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Table Sugar vs. Donut

A hand holding a donut covered in chocolate and sprinklesthat has been bitten out of.
It’s really important to define exactly what we’re talking about when we discuss culprits in the diet world. That’s why I created this quick info-graphic to explain that sugar and donuts (or cake or cookies) are not one in the same.


Note: The glycemic index is a scale that tells us how slowly or quickly a food increases our blood glucose levels after we eat it.
An info graphic comparing the ingredients of table sugar and a donut.

Table Sugar

Table sugar is one ingredient: sucrose, which breaks down into glucose and fructose in the body. Glucose is used to make energy on a cellular level. It also tells the pancreas to release a hormone called insulin, which is a messenger that helps our cells take up sugar from the blood. The liver deals with the fructose by converting it into glucose and storing it. Fructose does not stimulate insulin and or depend on it to get into our cells.

The Donut

A donut on the other hand has multiple ingredients. Vegetable or liquid oils that are unsaturated are one of the worst culprits when it comes to disease. These oils become easily damaged and create free radicals. Free radicals are responsible for creating inflammation in the body. A donut also contains grains, which are long chains of one sugar: glucose. This is why the glycemic index for a donut is higher than the glycemic index of pure table sugar. Glucose spikes our blood sugar faster than fructose. The other problem with grains is that they are hard to digest. Many people have an intolerance to grains, specifically wheat, without realizing it.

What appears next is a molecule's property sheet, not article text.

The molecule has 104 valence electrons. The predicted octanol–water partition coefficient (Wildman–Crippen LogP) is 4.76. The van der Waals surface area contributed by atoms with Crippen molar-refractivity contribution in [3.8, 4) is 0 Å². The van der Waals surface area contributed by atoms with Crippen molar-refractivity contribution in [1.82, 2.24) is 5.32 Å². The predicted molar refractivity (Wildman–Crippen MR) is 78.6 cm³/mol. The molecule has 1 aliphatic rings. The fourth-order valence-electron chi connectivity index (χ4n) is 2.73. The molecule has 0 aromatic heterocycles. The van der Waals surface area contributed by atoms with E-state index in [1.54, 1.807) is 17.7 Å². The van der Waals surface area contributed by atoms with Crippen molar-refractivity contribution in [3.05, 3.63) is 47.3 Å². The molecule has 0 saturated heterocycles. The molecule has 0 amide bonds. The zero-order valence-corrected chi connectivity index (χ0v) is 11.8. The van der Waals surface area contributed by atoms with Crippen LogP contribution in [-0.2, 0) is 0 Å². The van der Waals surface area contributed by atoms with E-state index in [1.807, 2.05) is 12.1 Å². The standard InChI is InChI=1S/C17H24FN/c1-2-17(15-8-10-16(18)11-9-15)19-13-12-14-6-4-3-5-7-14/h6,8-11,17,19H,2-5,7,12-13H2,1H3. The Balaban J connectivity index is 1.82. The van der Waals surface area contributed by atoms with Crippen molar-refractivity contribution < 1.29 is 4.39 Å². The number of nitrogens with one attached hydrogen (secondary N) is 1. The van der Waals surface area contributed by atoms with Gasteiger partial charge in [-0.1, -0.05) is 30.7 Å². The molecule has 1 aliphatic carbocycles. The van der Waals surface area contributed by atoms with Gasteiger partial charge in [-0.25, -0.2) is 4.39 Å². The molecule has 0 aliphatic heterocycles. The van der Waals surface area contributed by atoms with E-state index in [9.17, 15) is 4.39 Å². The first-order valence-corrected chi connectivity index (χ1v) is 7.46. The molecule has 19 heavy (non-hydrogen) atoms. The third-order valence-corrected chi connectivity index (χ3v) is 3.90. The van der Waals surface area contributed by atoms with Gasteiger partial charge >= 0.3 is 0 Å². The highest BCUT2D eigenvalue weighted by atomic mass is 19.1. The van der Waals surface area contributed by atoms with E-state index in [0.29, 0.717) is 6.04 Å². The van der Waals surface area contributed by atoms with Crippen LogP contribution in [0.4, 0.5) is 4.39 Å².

This is why it makes complete sense for someone to feel better when they cut out these foods. A huge part of it is the reduction in inflammatory unsaturated fats and grains that are difficult to digest. Sugar in itself is not the problem. If someone’s response to their cravings for sweet foods was to eat pure table sugar, they would quickly develop an aversion to it and probably find they no longer crave sweet foods. On a biological level, in my professional and personal opinion, it does not make sense that the body would begin to have an altered neurological response to something that is so essential to its survival.

How to Address Sugar Cravings

Sugar cravings result from an underlying problem with stress, which increases our needs for fuel. Because fuel for our body is sugar, our body sends signals for us to eat more sweet foods. The first step to addressing these cravings is to address stress. My blog post on Why Blood Sugar Regulation is Key to Stress Resiliency talks extensively about stress and how regulating blood sugar can improve our body’s ability to deal with stress.

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